London resident Zita Holbourne plans to participate in Friday’s Opening Ceremony of the 2012 Olympic Games, held at the gleaming new stadium located not far from her community of Newham.
However, Holbourne, a trade union activist, is not participating as one of those lucky enough to have secured an expensive ticket to attend the glitzy Opening Ceremony.
Holbourne is participating in a community forum Friday on behalf of the legions of unlucky London residents who’ve received no jobs, no contracts or other economic benefits from this multi-billion dollar premier international sports competition, touted as a vehicle for helping low-income Londoners.
“The Olympics have been a disaster. The Olympics have not created opportunity for Black communities,” Holbourne said.
British officials secured the Olympics for London on pledges of providing improvements for low-income and minority residents in England’s capital city. Nearly half of London’s population is non-white.
Holbourne, co-chair of Black Activists Rising Against Cuts, will participate in an “Alternative Opening” not far from the stadium to continue efforts opposing austerity policies of the United Kingdom’s conservative government that many across that nation say are producing rising unemployment, injustice and inequality.
Omowale Rupert, a member of London’s Pan-Afrikan Society Community Forum, said the 2012 Olympics is “being used as an excuse to siphon money from the pockets of ordinary people — the bills will be left for us and the profits will go to the transnationals.”
Rupert once competed as a high jumper in international track-&-field meets, including the World Championships and the Commonwealth Games.
The London Organizing Committee for the Olympic Games (LOCOG) is the first ever Olympic organizing committee to have a Diversity and Inclusion Division.
Preparations for the games did achieve many of LOCOG’s stated goals like reclaiming long derelict toxic industrial wasteland in East London (where the stadium and other game’s sites were constructed).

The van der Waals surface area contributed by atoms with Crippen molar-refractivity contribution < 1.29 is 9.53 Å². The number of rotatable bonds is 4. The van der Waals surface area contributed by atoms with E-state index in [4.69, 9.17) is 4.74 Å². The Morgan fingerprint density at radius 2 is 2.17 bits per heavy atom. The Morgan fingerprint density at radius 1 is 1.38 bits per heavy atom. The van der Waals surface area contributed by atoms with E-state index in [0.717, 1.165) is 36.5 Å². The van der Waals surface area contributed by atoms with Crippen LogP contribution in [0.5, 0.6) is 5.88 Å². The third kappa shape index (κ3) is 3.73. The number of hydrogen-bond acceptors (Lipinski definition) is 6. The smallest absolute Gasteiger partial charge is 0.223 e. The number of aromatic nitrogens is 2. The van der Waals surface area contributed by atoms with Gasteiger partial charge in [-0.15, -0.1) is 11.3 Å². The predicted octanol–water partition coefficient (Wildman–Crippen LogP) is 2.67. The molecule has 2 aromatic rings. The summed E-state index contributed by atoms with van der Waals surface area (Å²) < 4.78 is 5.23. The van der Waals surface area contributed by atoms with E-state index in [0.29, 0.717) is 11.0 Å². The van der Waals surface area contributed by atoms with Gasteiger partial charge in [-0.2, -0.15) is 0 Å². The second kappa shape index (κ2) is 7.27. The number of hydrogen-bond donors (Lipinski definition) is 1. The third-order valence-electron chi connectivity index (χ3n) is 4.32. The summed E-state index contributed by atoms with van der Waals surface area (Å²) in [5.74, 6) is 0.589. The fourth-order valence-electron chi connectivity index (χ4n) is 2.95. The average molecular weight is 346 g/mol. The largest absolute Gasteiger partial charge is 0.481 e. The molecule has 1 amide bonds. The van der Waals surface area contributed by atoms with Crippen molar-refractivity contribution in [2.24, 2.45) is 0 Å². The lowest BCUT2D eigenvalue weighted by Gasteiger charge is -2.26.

Yet LOCOG’s pledges for jobs and contracting opportunities, particularly for uplifting Black, ethnic, minority and low income whites living in the five London boroughs abutting the 560-acre Olympic Park remain unfulfilled, according to many community leaders and residents from those five “host” boroughs.
The host borough of Tower Hamlets, for example, has one of the highest rates of youth unemployment in London, but only 1,700 residents from that borough held any of the tens of thousands of Olympics-related construction or retail jobs, according to a report in one London newspaper earlier this week.
London Olympic officials have earmarked one-third of the post-Olympics housing in the apartments built to shelter athletes for low-income residents of those host boroughs. Officials said 27 percent of the work force that built the athlete’s housing lived in the host boroughs, but foreign workers imported on construction contracts were counted as “local residents” if they found housing in the host boroughs.
The majority of the Olympic facilities, including the main stadium and the athlete’s housing, are located in the host borough of Newham.